Today’s trip aboard the Cetacea was just fantastic! We made our way out under sunny skies on calm seas to the area with previous reports of feeding whales. As we approached the southwest corner, we spotted multiple blows in the distance and spent a few minutes deicing on which whale to begin with. Captain Dave spotted a lunge feeding fin whale, and we stopped to see if we could keep up with it. Before long, however we noticed two lunge humpbacks becoming quite active at the surface, and moved closer to check them out.

Shuffleboard and Hancock lunge 

We started with some great looks at our familiar friend, Hancock, as she fed just at the surface. She would come up just as the water would turn the familiar shade of lime green from the enormous bubble nets she created. As we waited for her to resurface, we could see and hear the schools of fish skipping at the very top of the water column. We also noticed a second humpback moving in to Hancock’s feeding area, and were absolutely shocked when the two of them erupted upward together in a huge display of open mouth feeding (see photo above).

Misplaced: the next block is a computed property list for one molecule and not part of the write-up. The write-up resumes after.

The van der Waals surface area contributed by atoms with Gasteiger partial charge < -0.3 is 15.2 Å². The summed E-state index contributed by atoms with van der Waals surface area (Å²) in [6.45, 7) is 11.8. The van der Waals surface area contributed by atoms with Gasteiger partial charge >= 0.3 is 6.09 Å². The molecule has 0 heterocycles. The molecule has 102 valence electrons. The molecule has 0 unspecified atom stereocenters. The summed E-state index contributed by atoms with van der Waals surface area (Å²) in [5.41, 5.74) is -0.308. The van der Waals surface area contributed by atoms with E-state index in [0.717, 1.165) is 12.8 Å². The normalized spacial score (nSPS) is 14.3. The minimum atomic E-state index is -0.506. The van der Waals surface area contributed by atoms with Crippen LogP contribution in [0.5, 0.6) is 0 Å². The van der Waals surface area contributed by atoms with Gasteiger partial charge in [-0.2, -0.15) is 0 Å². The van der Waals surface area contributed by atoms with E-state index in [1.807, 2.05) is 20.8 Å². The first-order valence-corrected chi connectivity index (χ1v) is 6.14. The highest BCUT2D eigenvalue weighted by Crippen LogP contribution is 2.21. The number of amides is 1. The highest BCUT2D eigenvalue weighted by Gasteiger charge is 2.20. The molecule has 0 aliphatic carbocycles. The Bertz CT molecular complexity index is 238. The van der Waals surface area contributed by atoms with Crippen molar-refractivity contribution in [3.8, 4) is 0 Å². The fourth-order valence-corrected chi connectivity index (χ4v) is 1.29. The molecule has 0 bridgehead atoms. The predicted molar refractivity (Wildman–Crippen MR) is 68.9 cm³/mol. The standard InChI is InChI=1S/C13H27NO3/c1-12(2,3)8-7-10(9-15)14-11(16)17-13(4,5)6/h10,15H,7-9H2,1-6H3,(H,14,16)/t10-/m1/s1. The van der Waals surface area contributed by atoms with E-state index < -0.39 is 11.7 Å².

Fish fly
Shuffleboard feeding
Luckily Hancock had just dove off the same side of the boat, so most passengers had a front row view! Shuffleboard (the second whale) then sounded a pair or trumpet blows, and Hancock swam off. It was interesting to see the dynamic between the two- Hancock moved quite far from the area, while Shuffleboard began circling around her new spot.

Shuffleboard lunge

Over and over Shuffleboard gave us amazing displays of her power. Each surfacing seemed to be faster and more powerful than the last, until we finally ran out of time and began to make our way back to Boston. It was a day we won’t forget for a long time!

— Laura